On to this week’s challenge: Using this photo as inspiration, write a short story, flash fiction, scene, poem; anything, really; even just a caption for the photograph. Either put it (or a link to it) in a comment or email it to me at email@example.com before 6pm next Sunday (if you aren’t sure what the time is where I live, this link will tell you). If you post it on your own blog or site, a link to this page would be appreciated, but please do also mention it in a comment here.
Go on. You know you want to. Let your creativity and imagination soar. I shall display the entries next Monday.
In Knight & Deigh, Hannice Knight suffered a back injury that left him without the use of his legs. Sophie Deigh, physiotherapist and recent widow, devoted herself to supporting him.
As Hannice’s body recovered, he became ever closer to Sophie, and soon they found themselves in a relationship they had neither anticipated nor intended and for which neither was fully prepared.
A bump in the Knight followed Hannice as he juggled business, hedonism, marriage and ultimately parenthood.
Knight after Knight is the third and final part of the Hannice Knight story. Starting after the marriage of Hannice and Sophie’s only son, David to Jess, the only child of Jason and Noelani Reeves of Hawaii, it traces the Knight family’s progression through the generations.
Knight after Knight. Chapter eight, part one.
A few weeks later, Max and I arrived in Dar-es-Salaam. Lindy came to meet us at the airport. It was the first time he and I had been able to have a decent chat in rather a long time.
“Business aside, Lindy, how are you doing?”
“Doing good, Boss,” he said, “should I still call you Boss, you not being my Boss any longer?”
“Given the new arrangement, I think I may have to start calling you Boss. But I think it’s about time you called me by my given name, don’t you?”
“I don’t know if I can do that, Boss. It just doesn’t seem right. How do you manage, Max?”
“Easy,” Max replied, “but then, I have known the old fool for better than half a century.”
“Now you’re trying to make me feel old,” I complained, “but, Lindy, how are things between you and Tanja these days?”
“There was never much between us, Boss. It was always business; a bit like you and Max. You’re close, and good friends, but I don’t see anything romantic going on. Anyway, never mind me, how are you coping, Boss? I was devastated when I heard.”
“Thanks, Lindy. I’ll never fully get over losing her, but I’m learning to deal with it.”
“Will it cheer you up if I give you some of my good news?”
“You can try.”
“Well. You remember Roger?”
“Roger… Roger… No, you’ll have to give me more than that.”
“Roger Crawford…” I was having serious trouble with this, though I noticed Max smiling. I looked at her and raised my eyebrows. She smiled back. Then a light-bulb moment arrived, “Wasn’t that the guy who worked as something-or-other with Jaxsons?”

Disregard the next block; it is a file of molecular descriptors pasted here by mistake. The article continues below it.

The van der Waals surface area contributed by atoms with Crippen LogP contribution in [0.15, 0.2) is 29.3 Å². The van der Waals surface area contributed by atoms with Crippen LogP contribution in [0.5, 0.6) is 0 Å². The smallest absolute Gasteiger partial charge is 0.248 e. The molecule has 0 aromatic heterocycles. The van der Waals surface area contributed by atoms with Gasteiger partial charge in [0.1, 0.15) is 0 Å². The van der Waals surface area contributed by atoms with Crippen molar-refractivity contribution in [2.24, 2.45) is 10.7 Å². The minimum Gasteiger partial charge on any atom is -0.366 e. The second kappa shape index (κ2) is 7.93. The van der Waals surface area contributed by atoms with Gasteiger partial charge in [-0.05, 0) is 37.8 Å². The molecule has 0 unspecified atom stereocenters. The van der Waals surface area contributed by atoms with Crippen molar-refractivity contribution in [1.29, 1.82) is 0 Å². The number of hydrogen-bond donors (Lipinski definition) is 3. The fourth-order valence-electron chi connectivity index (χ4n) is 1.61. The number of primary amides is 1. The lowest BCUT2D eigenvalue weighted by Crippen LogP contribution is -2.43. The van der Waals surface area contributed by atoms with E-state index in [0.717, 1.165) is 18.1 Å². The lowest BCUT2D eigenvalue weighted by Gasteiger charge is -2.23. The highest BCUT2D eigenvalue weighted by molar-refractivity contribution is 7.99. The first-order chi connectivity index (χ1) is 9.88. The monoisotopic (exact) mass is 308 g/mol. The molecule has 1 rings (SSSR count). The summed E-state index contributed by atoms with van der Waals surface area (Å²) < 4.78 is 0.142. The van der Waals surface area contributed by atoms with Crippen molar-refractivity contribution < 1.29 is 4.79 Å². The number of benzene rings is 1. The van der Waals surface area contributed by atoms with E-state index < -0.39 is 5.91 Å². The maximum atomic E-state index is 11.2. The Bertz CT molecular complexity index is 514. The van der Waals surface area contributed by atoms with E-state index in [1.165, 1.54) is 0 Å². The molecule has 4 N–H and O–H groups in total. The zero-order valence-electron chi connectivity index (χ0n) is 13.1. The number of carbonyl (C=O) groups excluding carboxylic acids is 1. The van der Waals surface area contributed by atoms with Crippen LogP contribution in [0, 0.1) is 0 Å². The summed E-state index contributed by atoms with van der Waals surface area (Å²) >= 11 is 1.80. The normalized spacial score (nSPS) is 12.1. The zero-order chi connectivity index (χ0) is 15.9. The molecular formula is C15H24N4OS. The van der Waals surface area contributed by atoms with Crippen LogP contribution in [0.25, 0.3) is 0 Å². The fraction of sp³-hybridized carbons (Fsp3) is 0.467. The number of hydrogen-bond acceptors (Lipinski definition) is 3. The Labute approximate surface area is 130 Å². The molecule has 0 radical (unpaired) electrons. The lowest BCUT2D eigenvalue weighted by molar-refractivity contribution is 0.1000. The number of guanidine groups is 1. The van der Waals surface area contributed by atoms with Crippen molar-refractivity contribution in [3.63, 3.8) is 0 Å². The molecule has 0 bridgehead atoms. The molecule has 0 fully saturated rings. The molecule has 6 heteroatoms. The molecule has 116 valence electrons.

“Yes, he was in charge of administration and we worked together to make the takeover of the pharmaceutical thing work.”
“Okay, what about him?”
Lindy looked at us, stiffened with excitement, clenched his fists and started to shake a little. “We’re getting married!” he all but screamed.
My jaw must have visibly dropped. I had known from the very beginning that Lindy was, as I had told Sophie, as camp as a row of pink tents, that many of his expressions and actions bordered on the effeminate, but it never occurred to me for one second that he was actually gay, especially after all that business with Tanja.
“I never knew you were gay, Lindy,” I exclaimed.
Max and Lindy looked at each other, then at me. Both had furrowed brows.
“Hannice,” Max said, “how could you not have known that since forever?”
“It just never occurred to me. How long have you suspected it, Max?”
“I never suspected it, Hannice. Not for one moment.”
“Hannice. Can I ask you how long you’ve suspected that the sky is blue on sunny days.”
“I’ve never suspected it. It’s just the way it is, it’s obvious, you only have to … oh, I see what you’re saying. Am I thick or what?”
“No, Boss. I’m flattered. It means you’ve always accepted me as I am, without judging or categorising, without putting any expectations on me. And I love you for it.”
“Steady!” I said.
“Not like that, silly. Anyway, I’m true to Roger. Will you come to the wedding?”
“When is it?” Max asked.
“Saturday week!” Lindy screamed.
Max and I looked at each other. “Wouldn’t miss it for anything,” I said, “anything we can do?”
“I was hoping you’d ask, Boss. Will you be my honour attendant?”
“Honour attendant. It’s like the best man but it can be done by someone of any gender.”
“I’m not sure if I—”
“Hannice!” Max said, “It’s a great honour to be asked to be best man. You can’t refuse.”
“I’m not refusing. I don’t know if I’m ready for this kind of thing yet, and I don’t even know what a best man’s supposed to do in a same-sex marriage. I mean, do you both have a best man, or what?”
“We’ll both have honour attendants, Boss. Roger has chosen one of his old friends from school, but it’s taken me ages to decide. Even when I knew you were coming here I wasn’t sure whether to ask you, Boss or you, Max.”
“I’m surprised you wouldn’t ask someone of your own age group to do it,” I said.
“I could, but you two just happen to be the two people I respect most in the whole world.”
“Then why not have us both?” Max asked.
“Ooh. I hadn’t thought of that. Yeah. We can make that work. Boss and Max, how do you feel about being joint honour attendants?”
“What do we have to do?” I asked.
“Mostly just be there for me. Oh, and if one of you could make a little speech at the reception, it would be terrific.”
“So we don’t have to organise a … I don’t know what to call it – can’t be stag party or hen party—”
“No, Boss. Neither of us is going to get wasted before our wedding. We can spend the evening before together – the three of us – and on the day, one of you will need to pass me the ring—”
“And if I know you, Lindy, the other will need to pass you a hankie!” I said, jokingly.
“You know me too well, Boss.”
Max and I looked at each other. “So, Lindy,” Max said, “HanMax Consultants to the rescue – our first joint project.”
“Can you do the speech, Max? It’s too close to losing Sophie for me to be waxing lyrical about someone else’s wedding.”
“Oh, God, Boss. I hadn’t even thought about that. You must think I’m dreadful.”
“Not at all, Lindy. You’re so wrapped up in your own stuff, no-one expects you to think of everything.”
“But I should have thought of that. I’m sorry.”
“It’s okay, Hannice,” Max said, “I’ll be happy to do the speech. I wouldn’t mind the opportunity to run it past you, though, and to have you listen whilst I rehearse it.”
“Surely. I could probably write it if you prefer. I just don’t think I’m ready to deliver it.”
“No, I’ll write it. If I’m giving it, It has to be in my voice, not yours. Thanks for the offer, though, all the same.”
“That’s settled, then,” Lindy said, “Max will do the speech. Will you be happy to pass me the ring in the ceremony, Boss?”
“Of course, Lindy. That puts you on handkerchief duty then, Max.”